The Myanmar authorities Saturday lifted a night-to-dawn curfew 25 days after it imposed on the biggest city of Yangon and the second largest city of Mandalay, according to announcements of the local administrative and police authorities in the evening.
The 60-day curfew started on September 25 and was cut shorter for two times.
The lifting of the curfew was seen as being made following the restoration to calm and normal of the situation in the two cities.
The present withdrawal of the curfew came as Ibrahim Gambari, Special Envoy of United Nations Secretary-General Ban Ki-moon, is touring Asian nations to consult with regional partners about the situation in Myanmar. His trip has covered Thailand, Malaysia and Indonesia and is heading for India, China and Japan.
Based on Gambari's presentation to the UN Security Council (UNSC) about the situation in Myanmar following his first urgent mission to Myanmar from September 29 to October 2, a presidential statement of the UNSC on the country was unanimously adopted on October 11, calling for efforts to achieve an inclusive national reconciliation in the nation.
During his previous four-day visit in Myanmar, Gambari conveyed the message of Senior-General Than Shwe, Chairman of the State Peace and Development Council (SPDC), to Aung San Suu Kyi, detained general secretary of the National League for Democracy (NLD). Than Shwe's message offered to meet and talk personally and conditionally with Aung San Suu Kyi.
As a follow-up, as proposed by Gambari, the Myanmar government appointed on Oct. 8 Deputy Minister of Labor U Aung Kyi to act as liaison minister to get link with Aung San Suu Kyi.
Meanwhile, The Myanmar authorities have so far released 2,550 people out of 2,927 detained for being involved in recent demonstrations in the whole country.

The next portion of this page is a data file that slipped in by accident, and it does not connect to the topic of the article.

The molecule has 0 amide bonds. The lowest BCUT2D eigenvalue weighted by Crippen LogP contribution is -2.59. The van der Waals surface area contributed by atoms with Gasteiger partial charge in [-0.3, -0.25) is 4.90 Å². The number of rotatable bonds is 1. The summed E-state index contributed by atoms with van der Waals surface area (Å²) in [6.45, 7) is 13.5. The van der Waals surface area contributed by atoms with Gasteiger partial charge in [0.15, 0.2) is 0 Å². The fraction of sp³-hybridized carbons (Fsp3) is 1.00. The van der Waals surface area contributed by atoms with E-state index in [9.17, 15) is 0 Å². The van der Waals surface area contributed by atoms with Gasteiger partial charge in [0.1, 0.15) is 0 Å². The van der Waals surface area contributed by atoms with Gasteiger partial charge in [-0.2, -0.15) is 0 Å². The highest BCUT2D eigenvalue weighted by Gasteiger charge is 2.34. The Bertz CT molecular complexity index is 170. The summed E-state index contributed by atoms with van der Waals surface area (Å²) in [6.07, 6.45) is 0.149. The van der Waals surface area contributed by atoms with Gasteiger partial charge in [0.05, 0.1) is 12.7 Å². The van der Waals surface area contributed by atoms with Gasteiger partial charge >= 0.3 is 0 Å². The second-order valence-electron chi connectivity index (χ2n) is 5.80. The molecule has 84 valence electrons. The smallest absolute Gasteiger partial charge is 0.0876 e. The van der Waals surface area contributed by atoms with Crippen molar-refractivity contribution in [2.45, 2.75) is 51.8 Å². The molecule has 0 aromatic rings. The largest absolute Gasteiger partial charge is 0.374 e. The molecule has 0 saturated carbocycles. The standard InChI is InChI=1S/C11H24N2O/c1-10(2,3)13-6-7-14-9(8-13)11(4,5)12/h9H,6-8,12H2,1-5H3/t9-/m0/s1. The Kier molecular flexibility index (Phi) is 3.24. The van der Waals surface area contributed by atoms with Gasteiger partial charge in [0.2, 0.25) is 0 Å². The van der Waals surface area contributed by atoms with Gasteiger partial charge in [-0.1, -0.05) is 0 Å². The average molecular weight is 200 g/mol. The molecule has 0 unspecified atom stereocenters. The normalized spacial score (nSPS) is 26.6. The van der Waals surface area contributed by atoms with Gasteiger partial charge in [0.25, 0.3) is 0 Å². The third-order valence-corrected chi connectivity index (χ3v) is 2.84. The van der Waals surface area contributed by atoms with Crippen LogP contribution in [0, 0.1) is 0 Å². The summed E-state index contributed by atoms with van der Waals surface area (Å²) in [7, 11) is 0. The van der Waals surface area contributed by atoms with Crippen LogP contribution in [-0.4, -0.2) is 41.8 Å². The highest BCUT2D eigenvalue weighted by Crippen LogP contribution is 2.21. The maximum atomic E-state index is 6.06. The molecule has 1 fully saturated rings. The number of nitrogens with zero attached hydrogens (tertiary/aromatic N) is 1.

Of them, 53 are from Yangon, bringing the total of the release from the city to 2,147 out of 2,284, according to official report which added that altogether 377 people in the country including 137 in Yangon are still under detention for interrogation.
More will be freed if considered, the authorities said.
Earlier official report said the authorities have also freed 398 monks out of 533 taken away by the government security forces for interrogation during recent raids on some monasteries in Yangon amid curfew order.
Starting September 18, some Buddhist monks and people took to the streets to stage demonstrations in Yangon and other parts of the country, demanding for bringing down commodity prices, improving people's living conditions and seeking national reconciliation.
The authorities termed the demonstrations as "unrest," accusing internal and external anti-government forces as well as some Western leading broadcasting stations of inciting the "disturbances."
A compiled statistics based on the official figures show that a total of nine protesters and a then visiting Japanese journalist have been killed and 16 other civilians injured by shots fired by the security forces, while 45 government security forces members wounded during an action to disperse the crowds.
In the latest development, the ruling Myanmar SPDC formed a state constitution drafting commission Thursday to pave way for drafting a new state constitution which represents the third step of the seven-step roadmap following the end of the National Convention on Sept. 3. Detailed basic principles laid down in the convention are set to be based for drafting the new constitution.
The 54-member commission is chaired by Chief Justice U Aung Toe and Attorney-General U Aye Maung as Vice-Chairman. The remaining members mainly include two ministers -- Information Minister Brigadier-General Kyaw Hsan and Cultural Minister Major-General Khin Aung Myint and four legal experts.
According to the government roadmap announced in August 2003, the new constitution draft is to be endorsed through a national referendum, then a new general election will follow to produce parliament representatives and form a new democratic government.
(Xinhua News Agency October 21, 2007)